Building stamina is an important component of improving general fitness levels. Stamina is your ability to sustain exercise for long periods and is central to activities such as running, swimming, cycling and aerobics.
It is also a very useful attribute for athletes in a whole range of disciplines to possess, whether you are playing team sports such as soccer or rugby league, or involved in solo sports like boxing. With some simple steps, it is not hard to effectively build up stamina.
The key to building stamina is choosing the right fitness activity. This is all about improving endurance, so activities such as running or cycling are good choices. If your overall fitness levels are already quite good, test your stamina by running, cycling or swimming for 20 minutes. Evaluate how your body responds to this test to see where your current stamina levels are.
If you are not in great shape or are new to exercise, then try for five minutes instead. Test when your body begins to tire and how long you can maintain a good steady standard of performance. This then forms a base on which to build the rest of your stamina training.
Build stamina building activities into your training routine by including a weekly long run, cycle or swim in your weekly schedule. This can then be the focus for measurement and improvement. If you are in reasonable shape, start with 20 minutes of continuous activity. Try for 10 minutes if you are just starting out.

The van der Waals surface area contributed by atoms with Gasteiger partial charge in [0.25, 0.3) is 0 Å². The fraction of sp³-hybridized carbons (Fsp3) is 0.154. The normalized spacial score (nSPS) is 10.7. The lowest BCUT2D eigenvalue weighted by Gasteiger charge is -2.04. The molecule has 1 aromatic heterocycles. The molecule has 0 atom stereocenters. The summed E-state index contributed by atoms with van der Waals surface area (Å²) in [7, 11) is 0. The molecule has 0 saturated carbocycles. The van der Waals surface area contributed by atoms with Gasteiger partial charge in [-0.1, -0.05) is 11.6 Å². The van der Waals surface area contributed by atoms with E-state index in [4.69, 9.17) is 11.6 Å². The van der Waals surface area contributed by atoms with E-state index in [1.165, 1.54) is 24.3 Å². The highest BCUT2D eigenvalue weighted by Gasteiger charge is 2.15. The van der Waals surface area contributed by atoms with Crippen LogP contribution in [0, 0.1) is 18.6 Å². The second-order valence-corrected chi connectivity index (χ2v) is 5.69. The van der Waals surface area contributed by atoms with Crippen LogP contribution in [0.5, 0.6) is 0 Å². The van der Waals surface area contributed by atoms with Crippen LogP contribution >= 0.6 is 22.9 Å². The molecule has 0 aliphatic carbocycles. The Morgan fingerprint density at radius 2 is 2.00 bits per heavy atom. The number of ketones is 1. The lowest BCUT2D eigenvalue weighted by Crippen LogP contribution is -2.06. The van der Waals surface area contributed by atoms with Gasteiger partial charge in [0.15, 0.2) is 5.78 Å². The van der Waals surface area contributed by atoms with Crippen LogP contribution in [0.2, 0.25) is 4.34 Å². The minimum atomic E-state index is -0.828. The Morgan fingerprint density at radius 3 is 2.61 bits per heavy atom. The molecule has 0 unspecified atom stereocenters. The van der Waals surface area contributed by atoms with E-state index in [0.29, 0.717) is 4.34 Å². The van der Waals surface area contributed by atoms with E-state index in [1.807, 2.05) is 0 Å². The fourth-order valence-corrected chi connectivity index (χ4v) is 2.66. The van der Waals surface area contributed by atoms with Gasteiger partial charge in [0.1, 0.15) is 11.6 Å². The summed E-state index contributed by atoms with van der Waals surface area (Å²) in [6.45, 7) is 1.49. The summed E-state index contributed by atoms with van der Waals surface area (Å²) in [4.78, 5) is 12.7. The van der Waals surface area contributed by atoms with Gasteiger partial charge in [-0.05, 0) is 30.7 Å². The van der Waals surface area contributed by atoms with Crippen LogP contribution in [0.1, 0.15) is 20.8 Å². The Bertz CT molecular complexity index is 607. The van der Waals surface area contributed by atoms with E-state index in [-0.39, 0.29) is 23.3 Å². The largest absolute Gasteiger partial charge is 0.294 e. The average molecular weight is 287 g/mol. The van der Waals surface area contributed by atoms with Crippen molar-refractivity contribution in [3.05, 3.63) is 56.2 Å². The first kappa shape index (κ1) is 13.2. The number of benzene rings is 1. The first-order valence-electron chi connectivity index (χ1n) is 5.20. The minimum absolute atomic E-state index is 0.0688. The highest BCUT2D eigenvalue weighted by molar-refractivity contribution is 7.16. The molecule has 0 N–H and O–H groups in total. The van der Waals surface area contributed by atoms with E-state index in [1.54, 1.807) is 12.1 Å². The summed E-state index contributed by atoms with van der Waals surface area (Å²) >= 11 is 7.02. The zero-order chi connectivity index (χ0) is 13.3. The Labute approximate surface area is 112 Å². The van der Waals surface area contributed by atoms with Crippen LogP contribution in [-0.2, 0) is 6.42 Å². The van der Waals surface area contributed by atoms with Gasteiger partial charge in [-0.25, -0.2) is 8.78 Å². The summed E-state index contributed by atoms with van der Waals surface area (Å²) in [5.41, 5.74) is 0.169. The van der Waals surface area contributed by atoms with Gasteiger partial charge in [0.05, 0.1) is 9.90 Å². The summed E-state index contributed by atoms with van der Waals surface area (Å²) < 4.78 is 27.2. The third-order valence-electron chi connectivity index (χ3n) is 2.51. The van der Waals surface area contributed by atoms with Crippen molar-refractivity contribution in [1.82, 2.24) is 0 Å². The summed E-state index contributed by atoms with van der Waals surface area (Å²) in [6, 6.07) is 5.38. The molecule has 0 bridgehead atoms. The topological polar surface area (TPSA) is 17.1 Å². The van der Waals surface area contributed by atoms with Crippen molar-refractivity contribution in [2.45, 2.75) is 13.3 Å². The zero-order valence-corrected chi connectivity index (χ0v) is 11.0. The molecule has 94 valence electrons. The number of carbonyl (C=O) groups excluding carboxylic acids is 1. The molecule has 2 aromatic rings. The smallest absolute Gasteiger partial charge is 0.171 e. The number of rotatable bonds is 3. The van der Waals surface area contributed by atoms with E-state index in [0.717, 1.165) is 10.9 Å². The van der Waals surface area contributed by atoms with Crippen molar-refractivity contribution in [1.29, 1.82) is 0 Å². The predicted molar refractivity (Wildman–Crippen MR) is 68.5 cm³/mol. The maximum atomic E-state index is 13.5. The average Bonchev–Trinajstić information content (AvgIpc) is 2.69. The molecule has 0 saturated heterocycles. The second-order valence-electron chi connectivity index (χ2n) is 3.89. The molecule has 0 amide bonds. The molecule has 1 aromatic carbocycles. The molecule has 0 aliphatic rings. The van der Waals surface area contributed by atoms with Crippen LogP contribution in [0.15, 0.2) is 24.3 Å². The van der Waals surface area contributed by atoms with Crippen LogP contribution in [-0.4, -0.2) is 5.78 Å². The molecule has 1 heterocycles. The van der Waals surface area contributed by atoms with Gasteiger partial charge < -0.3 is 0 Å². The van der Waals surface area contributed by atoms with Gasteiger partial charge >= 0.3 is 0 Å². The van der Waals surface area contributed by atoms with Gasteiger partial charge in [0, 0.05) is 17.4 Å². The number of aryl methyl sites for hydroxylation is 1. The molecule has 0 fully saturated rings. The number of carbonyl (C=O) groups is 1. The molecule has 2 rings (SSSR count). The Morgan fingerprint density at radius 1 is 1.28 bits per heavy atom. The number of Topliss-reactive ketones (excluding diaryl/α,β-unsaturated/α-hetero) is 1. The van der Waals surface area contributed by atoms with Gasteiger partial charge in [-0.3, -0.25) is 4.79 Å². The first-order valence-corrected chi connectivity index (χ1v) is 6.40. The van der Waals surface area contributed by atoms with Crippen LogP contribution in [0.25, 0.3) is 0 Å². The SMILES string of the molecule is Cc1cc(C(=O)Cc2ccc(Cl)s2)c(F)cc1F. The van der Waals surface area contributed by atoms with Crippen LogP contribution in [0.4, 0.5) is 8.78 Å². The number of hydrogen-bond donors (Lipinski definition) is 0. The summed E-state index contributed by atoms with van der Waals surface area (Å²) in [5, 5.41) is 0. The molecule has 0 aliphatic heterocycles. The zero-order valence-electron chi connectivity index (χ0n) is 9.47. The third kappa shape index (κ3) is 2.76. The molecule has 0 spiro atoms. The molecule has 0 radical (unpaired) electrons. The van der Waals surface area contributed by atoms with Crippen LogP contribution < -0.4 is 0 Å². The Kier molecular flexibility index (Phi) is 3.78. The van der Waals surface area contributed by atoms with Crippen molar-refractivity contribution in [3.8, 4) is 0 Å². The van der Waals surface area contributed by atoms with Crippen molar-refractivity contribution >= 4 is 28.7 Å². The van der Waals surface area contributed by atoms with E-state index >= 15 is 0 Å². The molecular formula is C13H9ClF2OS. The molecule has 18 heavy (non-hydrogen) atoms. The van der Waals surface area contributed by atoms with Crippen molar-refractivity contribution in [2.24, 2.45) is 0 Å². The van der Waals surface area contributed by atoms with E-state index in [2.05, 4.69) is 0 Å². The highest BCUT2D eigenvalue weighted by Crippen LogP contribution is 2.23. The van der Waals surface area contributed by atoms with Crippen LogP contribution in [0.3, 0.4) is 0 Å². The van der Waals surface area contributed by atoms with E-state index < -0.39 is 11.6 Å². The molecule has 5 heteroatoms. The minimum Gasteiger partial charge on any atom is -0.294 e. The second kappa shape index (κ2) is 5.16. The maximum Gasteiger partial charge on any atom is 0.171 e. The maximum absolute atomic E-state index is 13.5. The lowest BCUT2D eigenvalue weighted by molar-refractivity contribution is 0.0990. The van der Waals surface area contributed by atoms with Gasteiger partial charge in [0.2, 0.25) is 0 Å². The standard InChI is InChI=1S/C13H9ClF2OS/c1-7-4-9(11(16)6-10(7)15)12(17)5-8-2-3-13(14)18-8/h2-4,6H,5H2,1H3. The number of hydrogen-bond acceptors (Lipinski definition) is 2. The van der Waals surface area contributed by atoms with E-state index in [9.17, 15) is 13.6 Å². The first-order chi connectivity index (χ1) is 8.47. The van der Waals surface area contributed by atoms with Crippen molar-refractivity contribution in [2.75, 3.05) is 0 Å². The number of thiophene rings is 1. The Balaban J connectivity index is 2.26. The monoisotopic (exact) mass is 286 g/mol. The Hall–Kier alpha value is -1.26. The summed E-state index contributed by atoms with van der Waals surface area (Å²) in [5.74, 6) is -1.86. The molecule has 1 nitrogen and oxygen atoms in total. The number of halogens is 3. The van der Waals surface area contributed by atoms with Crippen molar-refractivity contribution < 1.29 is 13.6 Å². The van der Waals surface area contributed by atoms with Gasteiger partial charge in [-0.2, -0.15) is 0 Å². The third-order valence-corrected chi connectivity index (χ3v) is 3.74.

Small Increments and Achievable Targets
As you become fitter, look to increase this amount of time in small increments. The key is not to set targets that will be almost impossible to reach, as this will only discourage you. Small, achievable steps are vital for your confidence and sense of achievement.
Add between one and three minutes to your long, continuous run, swim or cycle every week. This way you are noticeably improving your stamina in achievable increments, which is good for your confidence. When your stamina begins to improve, add another long run, swim or cycle to your training schedule each week, or every alternate week.
Again, look to increase the length of time by between one and three minutes each time. It is well worth remembering that mental fortitude is a central part of having good stamina. These long stretches of activity are about disciplining your mind and body to deal with discomfort and thrive on adversity.
Making sure that you stick to a training programme is therefore vital to your continued success.
Mental and Physical Improvement
Building your stamina will have all kinds of positive effects on your health and well-being. Greater stamina means that you will have more energy throughout the day. It will also improve your mental health, giving you greater resolve. For athletes playing competitive sport, you will find your overall performance improves dramatically.
It also means that your decision making is improved for longer periods in games or matches, as the brain loses its sharpness when the body is tired. For further, more specialist fitness advice on improving stamina, speak to a fitness professional.
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